PRINCETON — The recent PBS series, “The Abolitionists,” focused on two of the most famous activists in the struggle to abolish American slavery, Frederick Douglass and William Lloyd Garrison. Both these radical anti-slavery leaders, one black and one white, took their cause to the people of Princeton in the 1850s and 1860s.
A former slave, Frederick Douglass became the most well-known African-American of the 19th century. Owen Lovejoy was largely responsible for his visit to Princeton in 1853 to address the Illinois state convention of the Free Democratic Party, which met at Lovejoy’s Hampshire Colony Congregational Church on Oct. 25 and 26. Douglass and Lovejoy had helped found the organization the previous year in their continuing attempt to sustain a national anti-slavery party.
Both Frederick Douglass and William Lloyd Garrison, the publisher of the abolitionist newspaper, “The Liberator,” stood for immediate emancipation. They had worked together in the abolitionist movement in the early 1840s but parted ways over strategy. Garrison’s approach for decades was moral persuasion – trying to convince Southern slaveholders to repent and free their slaves. He believed the Constitution was a pro-slavery document, and thus the U.S. government was tainted from the start.
In contrast, Douglass (and Lovejoy) came to believe the Constitution could be interpreted as opposed to slavery. Through the 1840s and 1850s, they thus pursued a political strategy through the ballot box and Congress. Their hopes were dashed by the Kansas Nebraska Act in 1854, opening the possibility of slavery in the new territories, and by the Supreme Court’s Dred Scott decision in 1857, declaring that blacks “had no rights which the white man was bound to respect.”
By February 1859, when Douglass visited Princeton once again, he had become increasingly pessimistic that slavery would be abolished without violence. Yet, he spoke for almost two hours on “the unity of the races” to “a dense crowd of people at the Court House,” (BCR, Feb. 24, 1859). Eight months later, John Brown’s ill-fated raid on Harpers Ferry took place. When the Civil War broke out in April 1861, Douglass rejoiced, seeing the war as the only way that the Southern slave power would be defeated.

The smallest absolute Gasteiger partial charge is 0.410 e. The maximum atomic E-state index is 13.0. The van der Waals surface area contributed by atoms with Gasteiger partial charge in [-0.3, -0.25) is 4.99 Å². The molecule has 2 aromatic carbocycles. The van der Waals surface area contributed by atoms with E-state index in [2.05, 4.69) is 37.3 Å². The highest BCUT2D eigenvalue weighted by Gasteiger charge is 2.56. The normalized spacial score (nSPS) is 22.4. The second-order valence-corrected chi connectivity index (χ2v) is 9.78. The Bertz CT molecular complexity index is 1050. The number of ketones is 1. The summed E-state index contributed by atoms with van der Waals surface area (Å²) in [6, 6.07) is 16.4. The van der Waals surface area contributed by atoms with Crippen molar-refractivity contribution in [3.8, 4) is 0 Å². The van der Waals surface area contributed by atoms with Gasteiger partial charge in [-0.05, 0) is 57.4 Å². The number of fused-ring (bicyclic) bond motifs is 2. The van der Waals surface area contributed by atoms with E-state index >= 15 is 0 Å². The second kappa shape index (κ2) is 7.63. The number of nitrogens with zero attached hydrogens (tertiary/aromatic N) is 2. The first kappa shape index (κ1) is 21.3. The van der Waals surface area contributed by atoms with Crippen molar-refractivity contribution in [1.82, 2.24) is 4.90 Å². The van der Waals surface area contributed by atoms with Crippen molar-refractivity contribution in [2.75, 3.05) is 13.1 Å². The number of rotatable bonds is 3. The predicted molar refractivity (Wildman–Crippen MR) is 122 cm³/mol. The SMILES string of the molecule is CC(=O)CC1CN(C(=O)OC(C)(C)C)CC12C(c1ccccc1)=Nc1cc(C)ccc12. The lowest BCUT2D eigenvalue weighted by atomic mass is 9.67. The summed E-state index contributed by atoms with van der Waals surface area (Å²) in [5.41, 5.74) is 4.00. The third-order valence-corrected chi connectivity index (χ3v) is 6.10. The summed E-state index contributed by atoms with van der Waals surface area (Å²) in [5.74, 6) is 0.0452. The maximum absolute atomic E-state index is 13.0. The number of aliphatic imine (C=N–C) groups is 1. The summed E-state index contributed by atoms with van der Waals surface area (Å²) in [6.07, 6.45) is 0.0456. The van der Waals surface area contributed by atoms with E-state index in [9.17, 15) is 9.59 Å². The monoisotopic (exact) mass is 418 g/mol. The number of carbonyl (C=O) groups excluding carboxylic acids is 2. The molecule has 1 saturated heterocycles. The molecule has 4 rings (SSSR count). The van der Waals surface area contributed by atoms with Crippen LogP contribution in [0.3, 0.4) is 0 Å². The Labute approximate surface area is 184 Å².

The Civil War ultimately trumped any philosophical or political differences among the abolitionists. Even the pacifist Garrison relented, acquiescing to his son serving in the Union Army.
When Garrison spoke in Princeton in November 1865, seven months after the end of the Civil War, he was introduced by John Howard Bryant, an anti-slavery activist in his own right (both locally and nationally). That evening at Converse Hall (the former Classic Touch Building on Main Street), Garrison shared with his audience a special joy. Less than a week after the South surrendered, he had been present at Fort Sumter to witness the American flag being raised once again – this time over a country free of slavery. The invitation to attend had come from Abraham Lincoln via Secretary of War Stanton.
Though slavery had been abolished, Garrison told his Princeton audience, the country’s work was not over. As the Bureau County Republican reported, Garrison admonished those present: “We must bury in the same grave with (slavery) our prejudices against those whose skins are not of our color.”
It would take another hundred years and another grassroots social movement — the civil rights movement of the 1960s — to bring about the racial equality Garrison beseeched his Princeton listeners to embrace. His hope might be expressed best by Theodore Parker, another 19th century abolitionist often quoted by Martin Luther King Jr.: “The arc of the moral universe is long, but it tends towards justice.”